Maharajah was a member of the Bengal Photographic Society which was established in Calcutta in 1856 with a large number of Indian and European members. The aim of this society was to help in the development of photographic interest. It was during this time that almost all royals developed a keen interest in photography often employing or commissioning photographers for pictures. Lala Deen Dayal was one such photographer. But what unquestionably makes Maharajah Sawai Ram Singh II stand out among other royals is that he was an ace photographer himself and devoted considerable time in photography. He was presumably the first Indian photographer king. Only another known contemporary is the king of Tripura but there is a stark difference in their photographic interests. His work consists of albumen prints, the technology standard in those days.


Maharajah Sawai Ram Singh II was one of the most acknowledged kings of Jaipur. He was a reformist and gifted the city with the first college and girls school, a new state museum, and the first art and craft college. The king was known to disguise himself as a commoner and mingle with the crowd with intent to identify the authentic event rather than rely on official informers; a king like none other.


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While Maharajah Sawai Jai Singh II, the founder of Jaipur is credited with being a visionary there is no denying Maharajah Sawai Ram Singh II was a true reformer. He is credited for giving Jaipur the famous terracotta pink color during the visit of King Edward Albert, Prince of Wales. His photographs remain a leading resource for those studying the history of Jaipur and a reference point for the social anthropologists. I can easily conclude that Maharajah Sawai Ram Singh II was no ordinary king even though he might resemble a commoner.

Disclaimer: There is no commercial interest in using the above pictures; it purely an academic one.

96 thoughts on “Photography By Sawai Ram Singh II | Jaipur Thru The King’s Lens

  1. Jaipur is one of my most favourite cities in the country. The city speaks of a rick history ad there is a charm which I can’t explain in words. I visit it at least once a year. I love to read about the history of the city and about the total family. And this post and your blog have given so much to read on. Thank you so much for such wonderful posts. You made me fall in love with the city again.

    Liked by 2 people

    1. I’m glad you love Jaipur, Arushi. Yes, the city has a rich history and offers much more beyond architecture and buildings. I’m glad you liked this post and blog. I’m sorry for posting a late revert, somehow this comment landed up in spam folder. What brings you to Jaipur every year?

      Liked by 1 person

  2. Epic post buddy! Really loved every picture! It’s impressive to see how those high profile people posed those days! They looked very humble, and I see very less showmanship in spite of being royals!

    Liked by 2 people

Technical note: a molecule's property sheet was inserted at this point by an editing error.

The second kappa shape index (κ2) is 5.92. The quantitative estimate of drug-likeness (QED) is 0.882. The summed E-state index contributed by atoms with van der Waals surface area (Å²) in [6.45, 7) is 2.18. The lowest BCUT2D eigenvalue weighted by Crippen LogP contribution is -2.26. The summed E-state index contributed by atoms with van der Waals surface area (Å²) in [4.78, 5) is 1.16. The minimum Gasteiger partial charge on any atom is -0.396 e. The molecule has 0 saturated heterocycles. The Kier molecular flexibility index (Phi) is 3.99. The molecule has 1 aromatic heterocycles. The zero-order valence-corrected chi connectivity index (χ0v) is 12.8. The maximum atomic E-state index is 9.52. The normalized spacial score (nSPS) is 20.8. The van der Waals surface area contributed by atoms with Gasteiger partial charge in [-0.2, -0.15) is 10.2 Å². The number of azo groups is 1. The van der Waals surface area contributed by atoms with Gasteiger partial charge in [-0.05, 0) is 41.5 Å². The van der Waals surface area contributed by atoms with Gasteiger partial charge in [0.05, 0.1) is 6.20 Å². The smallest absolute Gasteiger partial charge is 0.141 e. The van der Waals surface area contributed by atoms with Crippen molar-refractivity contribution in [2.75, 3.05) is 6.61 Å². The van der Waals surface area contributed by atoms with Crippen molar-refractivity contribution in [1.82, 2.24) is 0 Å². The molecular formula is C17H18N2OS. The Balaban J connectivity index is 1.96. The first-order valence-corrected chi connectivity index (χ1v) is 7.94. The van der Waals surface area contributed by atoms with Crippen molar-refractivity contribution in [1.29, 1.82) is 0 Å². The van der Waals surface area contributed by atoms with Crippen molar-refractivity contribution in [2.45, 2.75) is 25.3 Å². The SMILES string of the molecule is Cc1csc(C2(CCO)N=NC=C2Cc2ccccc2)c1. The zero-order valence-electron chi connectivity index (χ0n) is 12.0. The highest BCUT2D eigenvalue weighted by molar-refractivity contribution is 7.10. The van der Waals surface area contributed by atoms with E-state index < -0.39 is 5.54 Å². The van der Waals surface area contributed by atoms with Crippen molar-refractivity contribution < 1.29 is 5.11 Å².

1. So true. When we compare with how everyone clicks selfie for social media these days, it is such a contrast. These pictures depict the evolution of people photography. Thanks for sharing your thoughts, coming from a photographer is a big compliment. 🙂

      Liked by 1 person

  3. Such an amazing collection of photographs and great insight into the life of Maharaja Sawai Ram Singh II as a photographer which is not known to us. It is sad to see some photographs in bad condition but the collection is highly precious. Thanks for sharing with us this lovely post.

    Liked by 1 person

    1. Considering the time duration and technology, these pictures are pretty good. It is because of his pictures we can understand our past and culture in much better manner. I love all his pictures. Do you love vintage pictures, Sarmistha?

      Liked by 1 person

      1. Its good Arv no new local infections for over 90 days ,,The Thai government are very strict who comes into the country..lots of hoops to jump through so no chance of new infections getting in ,,How is it for you?

        Liked by 1 person

      2. I wouldn’t like to say, Arv so many people have ignored social distancing etc and that is why their infections have been so high and ongoing…Here from the very beginning guidelines were issued and everyone complied also they know exactly where the infections are, have come from and who has been in contact with whom and they close it down pretty quick… they have good track and trace system…I would not wish to be living anywhere else at the moment…Stay safe and well 🙂

        Liked by 1 person

      3. Thanks for sharing this information. If you feel safer, that’s the best place to be. In any case, travel is not preferred, for the time being, at least.

        Liked by 1 person

    1. I agree. He was a visionary and it was certainly “Ram Raj” under SRS’s rule. It must be interesting to see pictures of the city in which you grew up from a different era.


  4. Arv, I love this post and also the many wonderful photos.
    It is always very interesting for me to read about cities and areas that I have never visited before. Maybe i will never visit them, because Germany is very, very far away…
    Thank you very much for such a nice post!
    Arv, I wish you all the best…
    Rosie from Germany 🌹

    Liked by 1 person

    1. Hi Rosie, it’s delight to read your comment; I’m happy to know you enjoyed this post and pictures. Well, said that it is interesting to read about cities we have not visited. I agree it is far away but who knows in this age? I hope you get to visit Jaipur sometime soon. I’m sure you will love this trip.

      Liked by 1 person